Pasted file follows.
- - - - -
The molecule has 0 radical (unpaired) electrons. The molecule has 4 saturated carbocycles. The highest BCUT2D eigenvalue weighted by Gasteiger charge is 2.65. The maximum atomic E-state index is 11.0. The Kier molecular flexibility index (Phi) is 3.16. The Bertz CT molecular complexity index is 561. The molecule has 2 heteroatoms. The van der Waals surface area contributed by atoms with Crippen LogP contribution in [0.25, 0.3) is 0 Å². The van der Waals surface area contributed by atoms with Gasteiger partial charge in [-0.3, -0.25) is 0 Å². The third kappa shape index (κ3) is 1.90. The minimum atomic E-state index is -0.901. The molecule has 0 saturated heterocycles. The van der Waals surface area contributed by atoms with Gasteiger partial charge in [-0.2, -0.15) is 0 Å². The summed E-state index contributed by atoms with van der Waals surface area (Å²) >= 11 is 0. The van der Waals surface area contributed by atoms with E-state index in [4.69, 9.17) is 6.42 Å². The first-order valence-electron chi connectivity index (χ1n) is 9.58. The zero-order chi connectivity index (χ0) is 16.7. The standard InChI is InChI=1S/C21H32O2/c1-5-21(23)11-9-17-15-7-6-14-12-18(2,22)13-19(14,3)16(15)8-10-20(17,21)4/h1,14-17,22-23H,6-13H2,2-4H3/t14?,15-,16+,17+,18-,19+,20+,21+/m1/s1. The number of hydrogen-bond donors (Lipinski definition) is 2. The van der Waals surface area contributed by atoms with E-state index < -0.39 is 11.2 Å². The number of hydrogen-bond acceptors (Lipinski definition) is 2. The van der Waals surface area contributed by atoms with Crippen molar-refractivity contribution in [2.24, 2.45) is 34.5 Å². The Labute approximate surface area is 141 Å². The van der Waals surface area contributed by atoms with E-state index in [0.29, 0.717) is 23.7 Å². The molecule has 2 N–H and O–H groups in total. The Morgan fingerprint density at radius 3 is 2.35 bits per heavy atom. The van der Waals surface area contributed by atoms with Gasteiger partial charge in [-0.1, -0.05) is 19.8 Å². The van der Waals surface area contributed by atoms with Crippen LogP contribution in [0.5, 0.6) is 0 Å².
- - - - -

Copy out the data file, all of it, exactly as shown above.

The molecule has 0 radical (unpaired) electrons. The molecule has 4 saturated carbocycles. The highest BCUT2D eigenvalue weighted by Gasteiger charge is 2.65. The maximum atomic E-state index is 11.0. The Kier molecular flexibility index (Phi) is 3.16. The Bertz CT molecular complexity index is 561. The molecule has 2 heteroatoms. The van der Waals surface area contributed by atoms with Crippen LogP contribution in [0.25, 0.3) is 0 Å². The van der Waals surface area contributed by atoms with Gasteiger partial charge in [-0.3, -0.25) is 0 Å². The third kappa shape index (κ3) is 1.90. The minimum atomic E-state index is -0.901. The molecule has 0 saturated heterocycles. The van der Waals surface area contributed by atoms with Gasteiger partial charge in [-0.2, -0.15) is 0 Å². The summed E-state index contributed by atoms with van der Waals surface area (Å²) >= 11 is 0. The van der Waals surface area contributed by atoms with E-state index in [4.69, 9.17) is 6.42 Å². The first-order valence-electron chi connectivity index (χ1n) is 9.58. The zero-order chi connectivity index (χ0) is 16.7. The standard InChI is InChI=1S/C21H32O2/c1-5-21(23)11-9-17-15-7-6-14-12-18(2,22)13-19(14,3)16(15)8-10-20(17,21)4/h1,14-17,22-23H,6-13H2,2-4H3/t14?,15-,16+,17+,18-,19+,20+,21+/m1/s1. The number of hydrogen-bond donors (Lipinski definition) is 2. The van der Waals surface area contributed by atoms with E-state index < -0.39 is 11.2 Å². The number of hydrogen-bond acceptors (Lipinski definition) is 2. The van der Waals surface area contributed by atoms with Crippen molar-refractivity contribution in [2.24, 2.45) is 34.5 Å². The Labute approximate surface area is 141 Å². The van der Waals surface area contributed by atoms with E-state index in [0.29, 0.717) is 23.7 Å². The molecule has 2 N–H and O–H groups in total. The Morgan fingerprint density at radius 3 is 2.35 bits per heavy atom. The van der Waals surface area contributed by atoms with Gasteiger partial charge in [-0.1, -0.05) is 19.8 Å². The van der Waals surface area contributed by atoms with Crippen LogP contribution in [0.5, 0.6) is 0 Å².